In 1993, in Daubert v. Merrell Dow Pharmaceuticals, Inc., the Supreme Court finally clarified that Rule 702, not Frye, controlled the admission of expert testimony in the federal courts.19 Daubert was a civil case brought by two minor children and their parents, alleging that the children’s serious birth defects had been caused by their mothers’ prenatal ingestion of Bendectin, a prescription drug marketed by the defendant pharmaceutical company. In support of a motion for summary judgment, the drug company submitted an affidavit from a qualified expert, who stated that he had reviewed all the literature on Bendectin and human birth defects and had found no study showing Bendectin to be a human teratogen (i.e., an agent that can cause malformations of an embryo or fetus). The plaintiffs countered with experts of their own, each of whom concluded that Bendectin could cause birth defects. Their conclusions were based on animal studies that found a link between Bendectin and malformations; pharmacological studies of the chemical structure of Bendectin that purported to show similarities between the structure of the drug and that of other substances known to cause birth defects; and the “reanalysis” of previously published epidemiological (human statistical) studies. The district court held that the expert testimony proffered by the plaintiffs was inadmissible, because their scientific evidence was not sufficiently established to have general acceptance in the field to which it belonged.20 The court of appeals, citing Frye, affirmed the judgment of the district court, declaring that expert opinion based on a methodology that diverges significantly from the procedures accepted by recognized authorities in the field cannot be shown to be generally accepted as a reliable technique.21 The Supreme Court reversed, holding that the trial court had applied the wrong standard in assessing the expert testimony proffered by the plaintiffs. The case was then remanded for further proceedings.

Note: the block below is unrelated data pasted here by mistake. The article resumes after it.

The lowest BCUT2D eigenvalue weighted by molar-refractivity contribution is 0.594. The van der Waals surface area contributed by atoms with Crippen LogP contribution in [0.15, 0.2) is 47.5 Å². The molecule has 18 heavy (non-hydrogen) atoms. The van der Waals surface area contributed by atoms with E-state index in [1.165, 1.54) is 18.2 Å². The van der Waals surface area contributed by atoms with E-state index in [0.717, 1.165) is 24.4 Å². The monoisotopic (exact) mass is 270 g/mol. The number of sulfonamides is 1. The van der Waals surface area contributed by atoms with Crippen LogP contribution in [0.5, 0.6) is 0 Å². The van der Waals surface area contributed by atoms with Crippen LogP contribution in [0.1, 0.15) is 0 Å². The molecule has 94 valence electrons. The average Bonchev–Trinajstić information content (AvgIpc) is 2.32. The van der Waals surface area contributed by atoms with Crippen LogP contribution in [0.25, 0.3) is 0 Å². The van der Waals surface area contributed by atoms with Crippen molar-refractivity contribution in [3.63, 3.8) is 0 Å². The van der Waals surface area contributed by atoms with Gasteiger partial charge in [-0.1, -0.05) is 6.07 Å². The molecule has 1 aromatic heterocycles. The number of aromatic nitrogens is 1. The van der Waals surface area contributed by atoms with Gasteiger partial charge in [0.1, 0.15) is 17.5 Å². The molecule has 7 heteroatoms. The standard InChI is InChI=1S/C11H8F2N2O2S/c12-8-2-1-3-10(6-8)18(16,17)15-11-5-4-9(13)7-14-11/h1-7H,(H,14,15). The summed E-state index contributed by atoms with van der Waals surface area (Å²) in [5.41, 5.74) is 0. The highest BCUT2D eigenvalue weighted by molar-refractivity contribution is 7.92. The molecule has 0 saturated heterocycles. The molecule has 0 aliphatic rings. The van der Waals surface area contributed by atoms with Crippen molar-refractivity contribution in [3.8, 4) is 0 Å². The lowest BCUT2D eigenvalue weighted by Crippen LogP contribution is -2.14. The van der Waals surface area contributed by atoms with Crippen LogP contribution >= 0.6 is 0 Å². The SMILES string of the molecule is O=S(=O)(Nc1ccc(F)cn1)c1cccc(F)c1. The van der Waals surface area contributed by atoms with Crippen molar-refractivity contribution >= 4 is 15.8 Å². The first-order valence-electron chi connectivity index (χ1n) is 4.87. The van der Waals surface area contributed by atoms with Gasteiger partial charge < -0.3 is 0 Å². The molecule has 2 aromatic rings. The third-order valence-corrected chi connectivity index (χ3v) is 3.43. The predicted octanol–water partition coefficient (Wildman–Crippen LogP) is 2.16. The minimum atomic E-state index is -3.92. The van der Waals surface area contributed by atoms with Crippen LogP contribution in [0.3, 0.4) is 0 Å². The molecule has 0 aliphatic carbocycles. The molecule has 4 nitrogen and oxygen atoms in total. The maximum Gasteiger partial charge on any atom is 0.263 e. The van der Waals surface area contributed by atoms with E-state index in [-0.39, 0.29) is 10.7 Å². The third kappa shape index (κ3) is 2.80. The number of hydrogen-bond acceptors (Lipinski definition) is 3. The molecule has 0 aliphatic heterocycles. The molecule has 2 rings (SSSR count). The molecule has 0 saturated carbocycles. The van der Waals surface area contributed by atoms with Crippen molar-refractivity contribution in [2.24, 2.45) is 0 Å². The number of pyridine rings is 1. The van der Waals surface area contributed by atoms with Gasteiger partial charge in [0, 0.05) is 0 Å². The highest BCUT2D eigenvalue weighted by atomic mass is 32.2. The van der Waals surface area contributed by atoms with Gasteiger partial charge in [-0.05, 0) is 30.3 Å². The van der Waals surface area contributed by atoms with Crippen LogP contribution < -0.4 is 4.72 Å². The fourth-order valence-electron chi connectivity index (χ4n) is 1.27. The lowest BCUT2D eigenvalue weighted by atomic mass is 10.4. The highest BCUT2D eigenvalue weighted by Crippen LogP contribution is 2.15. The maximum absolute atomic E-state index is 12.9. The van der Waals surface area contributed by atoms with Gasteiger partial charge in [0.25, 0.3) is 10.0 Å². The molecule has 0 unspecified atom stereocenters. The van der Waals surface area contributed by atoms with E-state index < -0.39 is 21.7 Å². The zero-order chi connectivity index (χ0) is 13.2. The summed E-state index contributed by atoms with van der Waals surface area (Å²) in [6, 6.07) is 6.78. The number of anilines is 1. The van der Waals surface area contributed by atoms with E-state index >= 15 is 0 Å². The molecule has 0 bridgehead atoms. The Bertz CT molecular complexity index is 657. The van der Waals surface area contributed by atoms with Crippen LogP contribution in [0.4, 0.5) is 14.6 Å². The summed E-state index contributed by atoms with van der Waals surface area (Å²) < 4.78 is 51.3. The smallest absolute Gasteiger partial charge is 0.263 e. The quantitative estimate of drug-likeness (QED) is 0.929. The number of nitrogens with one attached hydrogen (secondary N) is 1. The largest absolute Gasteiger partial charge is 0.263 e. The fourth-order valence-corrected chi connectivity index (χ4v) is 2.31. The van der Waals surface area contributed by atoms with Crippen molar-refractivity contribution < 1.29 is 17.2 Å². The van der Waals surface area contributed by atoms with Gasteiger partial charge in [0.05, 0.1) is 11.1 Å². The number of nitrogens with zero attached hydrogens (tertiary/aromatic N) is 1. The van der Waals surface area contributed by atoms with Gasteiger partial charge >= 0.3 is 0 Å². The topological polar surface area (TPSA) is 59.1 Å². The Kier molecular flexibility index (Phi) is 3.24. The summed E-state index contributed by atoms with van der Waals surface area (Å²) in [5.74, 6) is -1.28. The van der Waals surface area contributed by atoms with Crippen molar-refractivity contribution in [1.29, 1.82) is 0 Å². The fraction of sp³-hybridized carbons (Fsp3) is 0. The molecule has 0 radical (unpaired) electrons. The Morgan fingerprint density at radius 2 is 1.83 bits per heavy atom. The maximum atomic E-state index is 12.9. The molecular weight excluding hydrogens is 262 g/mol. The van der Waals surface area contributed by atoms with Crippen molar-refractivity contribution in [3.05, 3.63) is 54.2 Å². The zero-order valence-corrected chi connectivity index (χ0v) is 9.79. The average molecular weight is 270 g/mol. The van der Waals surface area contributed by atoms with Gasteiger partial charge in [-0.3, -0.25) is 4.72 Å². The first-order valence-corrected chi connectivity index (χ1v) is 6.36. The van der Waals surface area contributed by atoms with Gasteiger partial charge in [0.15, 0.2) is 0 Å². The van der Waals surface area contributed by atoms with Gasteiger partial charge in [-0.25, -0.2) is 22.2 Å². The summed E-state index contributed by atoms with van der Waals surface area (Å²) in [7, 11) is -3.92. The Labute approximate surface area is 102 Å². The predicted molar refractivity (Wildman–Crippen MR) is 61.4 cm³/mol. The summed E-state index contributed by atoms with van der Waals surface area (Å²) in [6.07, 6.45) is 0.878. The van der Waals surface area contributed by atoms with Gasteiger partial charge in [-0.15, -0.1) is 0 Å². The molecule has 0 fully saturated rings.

In construing and applying Rule 702, the Daubert Court ruled that a “trial judge must ensure that any and all scientific testimony or evidence admitted is not only relevant, but reliable.”22 The Court rejected the Frye test, noting that the drafting history of Rule 702 made no mention of Frye,
issues, and superfluity.”); J.W. Strong. Questions affecting the admissibility of scientific evidence. U. ILL. L.F. 1, 14 (1970) (“The Frye standard, however, tends to obscure these proper considerations by asserting an undefinable general acceptance as the principal if not sole determinative factor.”).